Map of Poor Law Unions, Dispensary [Registrars'] Districts and DEDs of Co. Londonderry

Below is a map showing the five Poor Law Unions that initially covered the county. Note that one of these, Ballymoney is mainly in Co. Antrim and crosses the county boundary to include the Dispensary [Local Registrar's] District of Kilrea. A part of Coleraine Union was in Co.Antrim and part of Londonderry Union was in Co. Donegal. After the County Council Act of 1898 the parts of Coleraine Union in Co. Antrim became part of Ballymoney Union and the parts of Ballymoney Union in Co. Londonderry [Kilrea Dispensary [Local Registrar's] District] became part of Coleraine Union. The same situation applied with the Co. Donegal parts of the Londonderry Union.

The Poor Law Unions were also the Superintendent Registrars' Districts for the civil registration of births, marriages and deaths. Initially each Poor Law Union had been divided into Dispensary Districts which doubled as Local Registrars' Districts after 1864. Apart from the area around the City of Londonderry and the town of Coleraine, the Dispensary [Local Registrars' Districts] did not change throughout the county between 1864 and 1921.

Each of these Dispensary [Local Registrars'] Districts contained Electoral Divisions, usually referred to as Districts Electoral Divisions or DEDs. In many ways the PLUs replaced the Baronies and the Dispensary [Local Registrars'] Districts the Parishes. The dispensary and the registrar's office in each district was located in a town or village reflecting the shift towards the modern trend of centralising administrative units on urban areas. The older civil parishes had used the church parishes which reflected the overwhelmingly rural organisation of society in earlier times. Only the townland remained constant throughout these changes. However, if you compare the map below with the map of baronies and parishes for the county you will see that the old and the new boundaries do not coincide. In fact there are about twice as many civil parishes in the county compared to Dispensary [Local Registrars'] Districts.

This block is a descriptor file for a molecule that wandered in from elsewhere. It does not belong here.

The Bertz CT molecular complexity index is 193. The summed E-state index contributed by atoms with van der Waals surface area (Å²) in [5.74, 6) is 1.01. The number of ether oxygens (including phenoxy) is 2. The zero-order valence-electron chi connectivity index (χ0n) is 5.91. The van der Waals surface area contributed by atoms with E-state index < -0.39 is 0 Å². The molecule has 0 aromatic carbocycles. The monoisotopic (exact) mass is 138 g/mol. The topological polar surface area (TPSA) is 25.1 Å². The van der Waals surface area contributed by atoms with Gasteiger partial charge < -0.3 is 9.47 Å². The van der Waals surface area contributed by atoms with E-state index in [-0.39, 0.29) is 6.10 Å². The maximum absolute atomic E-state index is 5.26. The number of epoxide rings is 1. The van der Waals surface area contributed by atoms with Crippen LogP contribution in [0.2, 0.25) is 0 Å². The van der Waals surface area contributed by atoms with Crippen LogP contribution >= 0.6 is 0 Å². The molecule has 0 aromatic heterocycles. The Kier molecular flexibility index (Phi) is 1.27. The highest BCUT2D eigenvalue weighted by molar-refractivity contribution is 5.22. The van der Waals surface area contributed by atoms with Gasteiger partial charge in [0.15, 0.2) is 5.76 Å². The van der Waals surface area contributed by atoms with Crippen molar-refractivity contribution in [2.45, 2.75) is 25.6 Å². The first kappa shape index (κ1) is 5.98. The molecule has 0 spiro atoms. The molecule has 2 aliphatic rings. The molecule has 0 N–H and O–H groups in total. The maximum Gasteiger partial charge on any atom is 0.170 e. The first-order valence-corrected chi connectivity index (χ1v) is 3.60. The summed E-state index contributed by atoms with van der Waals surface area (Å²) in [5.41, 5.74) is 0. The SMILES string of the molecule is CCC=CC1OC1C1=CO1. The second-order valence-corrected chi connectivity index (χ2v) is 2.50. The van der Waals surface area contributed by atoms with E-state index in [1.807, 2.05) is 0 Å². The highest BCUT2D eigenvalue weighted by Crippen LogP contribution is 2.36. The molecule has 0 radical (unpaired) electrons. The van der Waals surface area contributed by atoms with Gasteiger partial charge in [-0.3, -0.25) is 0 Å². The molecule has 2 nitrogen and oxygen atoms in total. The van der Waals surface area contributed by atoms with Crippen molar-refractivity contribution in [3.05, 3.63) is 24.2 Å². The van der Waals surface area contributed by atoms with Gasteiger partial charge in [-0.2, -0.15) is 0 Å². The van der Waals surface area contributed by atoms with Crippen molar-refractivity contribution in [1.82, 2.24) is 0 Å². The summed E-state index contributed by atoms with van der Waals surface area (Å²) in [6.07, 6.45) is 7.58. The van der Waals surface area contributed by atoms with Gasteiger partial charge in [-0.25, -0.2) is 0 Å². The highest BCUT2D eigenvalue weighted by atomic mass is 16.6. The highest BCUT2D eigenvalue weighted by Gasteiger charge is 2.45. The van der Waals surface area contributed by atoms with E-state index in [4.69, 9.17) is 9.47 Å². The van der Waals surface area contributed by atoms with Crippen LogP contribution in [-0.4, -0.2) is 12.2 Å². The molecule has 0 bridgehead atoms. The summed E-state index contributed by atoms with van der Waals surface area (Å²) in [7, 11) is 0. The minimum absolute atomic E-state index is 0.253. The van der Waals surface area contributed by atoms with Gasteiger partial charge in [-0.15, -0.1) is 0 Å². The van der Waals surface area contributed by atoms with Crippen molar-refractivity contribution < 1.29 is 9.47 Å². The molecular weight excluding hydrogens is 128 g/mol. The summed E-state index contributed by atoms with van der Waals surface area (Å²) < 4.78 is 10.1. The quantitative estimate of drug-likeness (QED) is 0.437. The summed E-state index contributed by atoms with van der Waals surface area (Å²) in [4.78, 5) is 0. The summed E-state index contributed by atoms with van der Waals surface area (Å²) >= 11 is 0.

Knowledge of the DEDs shown in the map below is necessary when using the Griffith's Valuation and its subsequent Revision Books, the 1901 Census and the 1911 Census. Note, however, that within these documents officials continued to use the older Barony and Parish divisions, albeit within the newer Poor Law Union structure. The only constant administrative division was the townland. Remember, even towns and cities were located within townlands and the information on a town in the aforementioned documents will be split across the townlands in which the various streets of the town were located.

Apart from the City of Londonderry and its suburbs there was little change in the DED structure within the county until after 1921. The growth of some towns and the effects of partition after 1921 led to the creation of a number of new DEDs. This, in turn, led to boundary changes within adjacent, existing DEDs. It is particularly important to be aware of these changes when using the Griffith's Revision Books in the 1920s and 1930s.

Copyright 2010 W. Macafee.